Let’s consider an SVM with an RBF kernel. Our goal is to estimate the best possible boundaries between our classes in the training data. The decision boundaries affect the classification accuracy directly, and so we can estimate the parameters related to those boundaries during training. What would be the hyperparameters in this situation? Well, as we know, when we are dealing with complex data, we are faced with the curse of dimensionality. This means that the high dimensionality of the data makes it prohibitively expensive to build a very accurate classifier. So we want the boundaries to be smooth and simple. But if we make it smooth and simple, we won’t be able to model the training data accurately because there will some misclassified samples. So as you can see, it’s a bit of a trade off. This trade-off is quantified by a parameter called ‘C’.
Another hyperparameter would be the amount of influence each training sample would have on the model. This is quantified by γ (gamma). Since it’s a RBF kernel (also called a Gaussian kernel), we use the Gaussian model to apply the kernel to any two samples. This means that the variance factor, denoted by σ, would have an influence on how far each training sample can reach. If you apply the RBF kernel to two samples, it will be something like this:
K(x, x’) = exp(-||(x-x’)||2 / 2*σ2)
Here, gamma is given by:
γ = -1/2*σ2
A higher variance would mean more spread, and hence more influence on the neighboring samples. So depending on the values you choose for γ, your training samples will influence their neighbors accordingly.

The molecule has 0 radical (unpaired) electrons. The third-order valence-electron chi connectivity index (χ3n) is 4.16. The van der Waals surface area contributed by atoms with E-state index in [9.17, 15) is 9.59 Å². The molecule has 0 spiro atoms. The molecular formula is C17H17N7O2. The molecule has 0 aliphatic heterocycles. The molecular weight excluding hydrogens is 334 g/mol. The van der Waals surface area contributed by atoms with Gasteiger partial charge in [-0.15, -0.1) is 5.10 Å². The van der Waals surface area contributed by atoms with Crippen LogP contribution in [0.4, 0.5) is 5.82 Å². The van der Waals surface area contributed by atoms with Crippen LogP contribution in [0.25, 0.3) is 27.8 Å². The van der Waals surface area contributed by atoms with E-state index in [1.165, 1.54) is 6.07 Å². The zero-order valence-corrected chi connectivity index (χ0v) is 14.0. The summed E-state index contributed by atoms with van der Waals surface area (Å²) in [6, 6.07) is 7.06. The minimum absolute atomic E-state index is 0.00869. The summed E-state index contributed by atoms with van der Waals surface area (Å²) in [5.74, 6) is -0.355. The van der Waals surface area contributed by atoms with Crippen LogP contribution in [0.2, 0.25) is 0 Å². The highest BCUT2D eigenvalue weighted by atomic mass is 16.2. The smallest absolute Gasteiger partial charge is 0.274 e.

How do we estimate these parameters?
Tuning C and γ correctly is a vital step in the use of SVMs. C directly helps us in minimizing the structural risk of the overall system, and usually tends to have more impact that γ. Let’s jump into machine learning lingo for a minute here. In an SVM, the decision hyperplane is quantified by the weights. The parameter C enforces an upper bound on the norm of the weights. This means that as we increase C, we increase the complexity of the decision hyperplane. If we just slightly increase C, we can still form all of the linear models that we could before along with a few that we couldn’t. The reason for this is because we increased the upper bound on the allowable norm of the weights, which in turn allowed us to form a few more. So we can basically control the complexity of the decision hyperplane by controlling C. Unfortunately, the theory for determining how to set these hyperparameters is not very well developed at the moment. There is no parametric method available to estimate the values of these hyperparameters, so most people tend to use cross-validation.
Basically, we estimate the best value of C using a technique called grid search. It is a pseudo brute force method where we pick a few values of C and give that as the input to our SVM model. We then use k-fold cross validation to compute the performance for each case. Depending on the output, we can pick a second set of values for C with higher granularity based on where the performance peaked. The same is applicable to the estimation of γ as well. Once we have a good estimate, we fix them and then train our SVM. Tuning the hyperparameters tends to have a significant impact on the overall accuracy of the system. So once you hit a plateau with your SVM, think in terms of hyperparameters!